Some may mock the organization's mission, but inside the company, customer care agents show real determination in reaching that objective. The company's culture is just the start. Hiring people who demonstrate a caring attitude is what ultimately brings that mission to life.
In fact, according to Scott Ackerman, vice president of customer care at eHarmony, agents don't necessarily need a customer service background. Often that passion for helping people outweighs service experience. "Our culture is based on a product that is helping to make the world a better place by providing long-lasting relationships and reducing the divorce rate," Ackerman says. "It's centered on that caring attitude. We want employees to come up and down the elevator each dayknowing they made a difference in the world." Waldorf adds, "We don't hire someone unless they can be part of our culture."
eHarmony's search for empathetic employees is evident throughout the its biannual recruiting process. Starting from a pool of 500 applicants drawn from the Los Angeles-area residents, the organization narrows the vast group to 50 to 60 by evaluating resumes. In addition, eHarmony leverages a referral program where current staff can recommend friends. "We look for people who have been in industries where they have demonstrated a caring attitude as opposed to just handling customer service," Ackerman says. Management then narrows the field to 10 through an all-day interview that consists of a writing exercise, mock phone call, and panel interview.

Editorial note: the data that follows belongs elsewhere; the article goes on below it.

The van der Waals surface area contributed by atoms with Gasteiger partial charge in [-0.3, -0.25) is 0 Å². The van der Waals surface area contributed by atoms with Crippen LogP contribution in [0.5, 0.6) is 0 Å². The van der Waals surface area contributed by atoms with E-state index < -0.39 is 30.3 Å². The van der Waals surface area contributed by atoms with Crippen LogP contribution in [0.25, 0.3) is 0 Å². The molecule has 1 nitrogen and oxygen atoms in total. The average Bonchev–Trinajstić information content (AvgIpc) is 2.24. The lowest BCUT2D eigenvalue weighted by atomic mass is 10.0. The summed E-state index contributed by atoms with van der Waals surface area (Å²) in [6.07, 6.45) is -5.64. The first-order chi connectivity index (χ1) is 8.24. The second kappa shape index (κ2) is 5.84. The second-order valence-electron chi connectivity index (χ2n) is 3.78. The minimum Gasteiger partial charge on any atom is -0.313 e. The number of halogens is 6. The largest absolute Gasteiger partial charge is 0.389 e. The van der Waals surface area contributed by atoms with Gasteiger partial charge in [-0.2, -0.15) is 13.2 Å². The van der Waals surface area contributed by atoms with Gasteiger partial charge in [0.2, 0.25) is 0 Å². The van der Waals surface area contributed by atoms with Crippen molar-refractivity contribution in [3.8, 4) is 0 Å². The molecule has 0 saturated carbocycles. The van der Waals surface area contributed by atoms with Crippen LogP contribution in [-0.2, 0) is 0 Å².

The final 10 go through a four-week training period in which they are placed on a series of mock phone calls, so eHarmony can screen for the desired caring attitude that the company wants in its agents. During the training agents take a test every other day, with questions ranging from customer sensitivity to eHarmony policies. Only agents who maintain a passing score are hired.